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Slot Machines

NEWS
By ANDREW SCHOTZ | February 7, 2008
ANNAPOLIS - By a split vote, Washington County's General Assembly delegation on Wednesday killed an effort to add a state level of regulation to the county's ban on electronic tip jars. The bill was prompted by concern from Washington County Gaming Director James B. Hovis that gaming interests would try to bring in slot-machine-style tip jars, whose legality have been questioned. "It's our desire to protect the integrity of Washington County gaming," Hovis told the delegation.
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NEWS
January 3, 2008
An Associated Press summary of Maryland taxes on page A3 of Wednesday's Herald-Mail mentioned a new tax on the proceeds of bingo games and tip jars. Actually, the tax only applies to electronic bingo games and electronic tip jars ? the ones similar to slot machines, but not the ones that simply dispense tickets, said Daniel Riley, assistant director of the state comptroller's compliance division. Washington County has electronic machines that dispense tip-jar tickets and are not subject to the tax, but none that are slot machine-style, said James B. Hovis, director of the county's gaming office.
NEWS
December 2, 2007
We asked members of The Herald-Mail's Opinion Club the following question: Gov. Martin O'Malley signed into law a $1.3 billion tax package and a measure that will put slot machines to a statewide vote. Sen. Brian Frosh, D-Montgomery, posed the question, "Will people recognize it as hard choices that had to be made or as government run amok?" What's your answer? (The Herald-Mail Opinion club responds to random questions on random issues. If you would like to be included in the Opinion Club mailing list, e-mail opinionclub@herald-mail.
NEWS
By TIM ROWLAND | November 25, 2007
If Maryland wants to legalize slot machines, fine. If some of those machines are installed at the Rocky Gap resort near Cumberland, so much the better - that might be what it takes to turn the tide at the monetary sinkhole. But if those two proposals come to pass, local lawmakers should be forceful in delivering this message to the rest of the state: Our Interstate highways, and our roads in general, can barely handle the traffic they have now, much less what they will have if a thousand people or so are driving through each day on their way to Rocky Gap. No one around here needs a Thanksgiving weekend to be reminded of the fact that Interstates 70 and 81 routinely become mollassified on Friday and Sunday evenings.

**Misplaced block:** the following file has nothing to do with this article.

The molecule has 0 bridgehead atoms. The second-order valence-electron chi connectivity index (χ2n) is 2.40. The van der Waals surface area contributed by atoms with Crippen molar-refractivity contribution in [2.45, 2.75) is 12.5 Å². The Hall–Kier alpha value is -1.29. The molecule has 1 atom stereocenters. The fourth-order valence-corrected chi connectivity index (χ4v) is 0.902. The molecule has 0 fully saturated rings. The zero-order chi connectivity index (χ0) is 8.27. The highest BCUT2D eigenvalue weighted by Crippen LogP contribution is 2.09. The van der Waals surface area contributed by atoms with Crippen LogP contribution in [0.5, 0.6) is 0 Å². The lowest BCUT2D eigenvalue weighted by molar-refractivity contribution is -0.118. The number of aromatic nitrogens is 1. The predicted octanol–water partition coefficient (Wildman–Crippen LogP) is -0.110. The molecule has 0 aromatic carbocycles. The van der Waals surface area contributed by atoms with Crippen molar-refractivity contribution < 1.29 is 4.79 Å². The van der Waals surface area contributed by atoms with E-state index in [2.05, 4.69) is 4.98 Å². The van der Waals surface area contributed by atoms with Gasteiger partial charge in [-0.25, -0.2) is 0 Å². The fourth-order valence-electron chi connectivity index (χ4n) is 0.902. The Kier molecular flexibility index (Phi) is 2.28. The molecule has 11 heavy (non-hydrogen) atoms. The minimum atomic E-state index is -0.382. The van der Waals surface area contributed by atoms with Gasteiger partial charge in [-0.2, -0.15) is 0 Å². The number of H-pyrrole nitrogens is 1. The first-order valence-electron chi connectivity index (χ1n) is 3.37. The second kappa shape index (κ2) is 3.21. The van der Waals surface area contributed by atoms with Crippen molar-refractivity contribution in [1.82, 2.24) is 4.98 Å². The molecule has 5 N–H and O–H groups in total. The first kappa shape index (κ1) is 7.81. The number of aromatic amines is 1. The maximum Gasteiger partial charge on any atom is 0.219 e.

NEWS
November 1, 2007
"What do you think about a flat tax like Canada? Something like 15 percent across the board for everyone, then do away with the IRS and filing of income tax returns. How much money would the U.S. save getting rid of the IRS? We could probably balance the budget rather quickly. " - Smithsburg "Congressman John Murtha falsely accused Lance Cpl. Sharrat of murder. 'No fire fight, killed in cold blood.' Sharrat's father hired a lawyer. This Marine was exonerated, had a witness of the incident.
NEWS
By JOSHUA BOWMAN | October 24, 2007
Electronic tip jar machines that do not use pre-printed tickets were outlawed Tuesday by the Washington County Commissioners. Gaming Commission Director James B. Hovis asked the county commissioners to revise the county's tip jar regulations to prevent establishments from using the machines, which he said look and operate like slot machines. "We want to ensure that the traditional method of tip jars will continue," Hovis said. "With these changes, it will be clear for everyone what is allowed and what is prohibited.
NEWS
By JOSHUA BOWMAN | October 23, 2007
WASHINGTON COUNTY ? Electronic tip jar machines that do not use pre-printed tickets were outlawed Tuesday by the Washington County Commissioners. Gaming Commission Director James B. Hovis asked the county commissioners to revise the county's tip jar regulations to prevent establishments from using the machines, which he said look and operate like slot machines. "We want to ensure that the traditional method of tip jars will continue," Hovis said. "With these changes, it will be clear for everyone what is allowed and what is prohibited.
NEWS
September 27, 2007
When it comes to Maryland Gov. Martin O'Malley's proposal to close the state's budget gap, the only good news is that there is a plan. How that plan will affect Washington County is something that's not yet certain. In last week's announcement of the package that he hopes to take to a special session of the General Assembly in November, O'Malley began by saying that the gap between state spending and expected revenues was not $1.5 billion, but $1.7 billion. To close it, the governor proposes to do the following: ยท Increase the state's sales tax from 5 percent to 6 percent.
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